Untangling Trees

As a young girl I used to climb a huge contorted apple tree. I loved the feeling of being in the trees—especially when it was in bloom. That was heaven! This familiar knowledge of trees has helped me immensely when I paint trees and other foliage. But if you haven?t had this “up close and personal” relationship with trees and you prefer to keep your feet on the ground, I?ve pulled together some tips and resources so you can help make trees an expressive part of your paintings.

1) Keep in mind that different varieties of trees have different overall shapes. Study trees throughout all the seasons to appreciate the skeleton and the wardrobe of your favorite trees.

2) When you want to paint natural-looking trees with realistic knobs, bumps, branches and sticks, hold your brush loosely—with your index finger and thumb about 1 inch from the end of the brush (not the hair-fiber part, the other end). Then swing the brush in a pattern to make the trunk and branches. Because you have so little control, the brush jumps and pops over your paper. Amazingly, these flaws are the perfect jags and zigs to give a natural look to your tree. I use about a No. 12 round brush for most of my trees. I might use a rigger brush for very fine sticks on the branches.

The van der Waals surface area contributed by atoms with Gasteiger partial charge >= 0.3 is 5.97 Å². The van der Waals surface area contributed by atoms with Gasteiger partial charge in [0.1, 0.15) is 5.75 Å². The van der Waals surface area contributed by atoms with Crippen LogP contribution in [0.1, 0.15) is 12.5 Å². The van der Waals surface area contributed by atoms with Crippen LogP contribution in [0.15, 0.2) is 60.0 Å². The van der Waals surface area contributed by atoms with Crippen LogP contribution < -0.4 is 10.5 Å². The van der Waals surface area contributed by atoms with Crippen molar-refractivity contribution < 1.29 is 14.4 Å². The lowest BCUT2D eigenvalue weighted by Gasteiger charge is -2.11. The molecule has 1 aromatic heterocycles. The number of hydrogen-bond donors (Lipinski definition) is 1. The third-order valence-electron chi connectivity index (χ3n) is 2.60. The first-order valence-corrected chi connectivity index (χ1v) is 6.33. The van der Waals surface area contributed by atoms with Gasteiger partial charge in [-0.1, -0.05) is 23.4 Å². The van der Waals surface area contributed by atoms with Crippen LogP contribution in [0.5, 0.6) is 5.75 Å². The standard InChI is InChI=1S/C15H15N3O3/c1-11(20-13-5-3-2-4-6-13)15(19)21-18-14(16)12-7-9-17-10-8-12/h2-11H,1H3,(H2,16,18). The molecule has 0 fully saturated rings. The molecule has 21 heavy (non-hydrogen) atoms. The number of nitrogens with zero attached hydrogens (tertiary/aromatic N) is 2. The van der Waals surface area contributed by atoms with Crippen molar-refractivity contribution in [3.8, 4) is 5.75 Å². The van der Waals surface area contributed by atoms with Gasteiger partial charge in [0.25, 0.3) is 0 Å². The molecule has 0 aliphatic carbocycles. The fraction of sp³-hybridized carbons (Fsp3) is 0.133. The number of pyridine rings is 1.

3) Here?s another tip to get a natural-looking wild, unkempt tree. Draw a “V” with an angle of about 130 degrees. Sponge on some foliage. Then connect the foliage to the branches and trunk with the loose brush technique described above. To me, the advantage of this technique is that you don?t have to do much drawing.

4) Cathy Johnson?s Creating Textures in Watercolor has some excellent tips for creating the vast range of textures and colors of bark and leaves. Plus, she offers excellent step-by-step examples for painting a variety of trees in all seasons.

With a bit of practice and success with trees, you will find yourself being more and more entranced at their diversity, complexity and beauty. As well, you might even find yourself a little more inclined to scramble up the next one you see.

Jane Jones shows her work in galleries and museums nationwide, and her work has won awards in numerous national competitions.

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